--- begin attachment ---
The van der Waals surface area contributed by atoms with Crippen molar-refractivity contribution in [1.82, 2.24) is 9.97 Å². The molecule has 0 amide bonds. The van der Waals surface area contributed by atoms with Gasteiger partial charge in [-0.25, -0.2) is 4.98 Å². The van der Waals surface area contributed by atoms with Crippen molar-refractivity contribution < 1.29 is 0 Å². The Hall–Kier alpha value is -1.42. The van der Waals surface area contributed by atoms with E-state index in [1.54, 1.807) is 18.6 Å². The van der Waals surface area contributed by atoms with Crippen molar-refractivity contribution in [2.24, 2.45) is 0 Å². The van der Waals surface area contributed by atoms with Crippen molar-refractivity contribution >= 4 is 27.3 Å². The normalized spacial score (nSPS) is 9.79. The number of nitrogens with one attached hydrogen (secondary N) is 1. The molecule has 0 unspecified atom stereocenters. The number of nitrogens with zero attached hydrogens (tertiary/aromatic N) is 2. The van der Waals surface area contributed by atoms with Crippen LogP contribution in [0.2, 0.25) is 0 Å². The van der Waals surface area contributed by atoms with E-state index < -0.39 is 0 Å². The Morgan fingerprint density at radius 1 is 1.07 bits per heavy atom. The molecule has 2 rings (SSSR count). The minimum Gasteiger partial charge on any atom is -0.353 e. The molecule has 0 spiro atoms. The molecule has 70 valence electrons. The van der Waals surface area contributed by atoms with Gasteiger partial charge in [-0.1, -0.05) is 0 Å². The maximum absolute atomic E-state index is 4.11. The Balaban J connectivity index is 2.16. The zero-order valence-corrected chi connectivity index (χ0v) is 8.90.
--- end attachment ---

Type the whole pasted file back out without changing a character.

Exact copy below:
The van der Waals surface area contributed by atoms with Crippen molar-refractivity contribution in [1.82, 2.24) is 9.97 Å². The molecule has 0 amide bonds. The van der Waals surface area contributed by atoms with Gasteiger partial charge in [-0.25, -0.2) is 4.98 Å². The van der Waals surface area contributed by atoms with Crippen molar-refractivity contribution < 1.29 is 0 Å². The Hall–Kier alpha value is -1.42. The van der Waals surface area contributed by atoms with E-state index in [1.54, 1.807) is 18.6 Å². The van der Waals surface area contributed by atoms with Crippen molar-refractivity contribution in [2.24, 2.45) is 0 Å². The van der Waals surface area contributed by atoms with Crippen molar-refractivity contribution >= 4 is 27.3 Å². The normalized spacial score (nSPS) is 9.79. The number of nitrogens with one attached hydrogen (secondary N) is 1. The molecule has 0 unspecified atom stereocenters. The number of nitrogens with zero attached hydrogens (tertiary/aromatic N) is 2. The van der Waals surface area contributed by atoms with Crippen LogP contribution in [0.2, 0.25) is 0 Å². The van der Waals surface area contributed by atoms with E-state index < -0.39 is 0 Å². The Morgan fingerprint density at radius 1 is 1.07 bits per heavy atom. The molecule has 2 rings (SSSR count). The minimum Gasteiger partial charge on any atom is -0.353 e. The molecule has 0 spiro atoms. The molecule has 70 valence electrons. The van der Waals surface area contributed by atoms with Gasteiger partial charge in [-0.1, -0.05) is 0 Å². The maximum absolute atomic E-state index is 4.11. The Balaban J connectivity index is 2.16. The zero-order valence-corrected chi connectivity index (χ0v) is 8.90.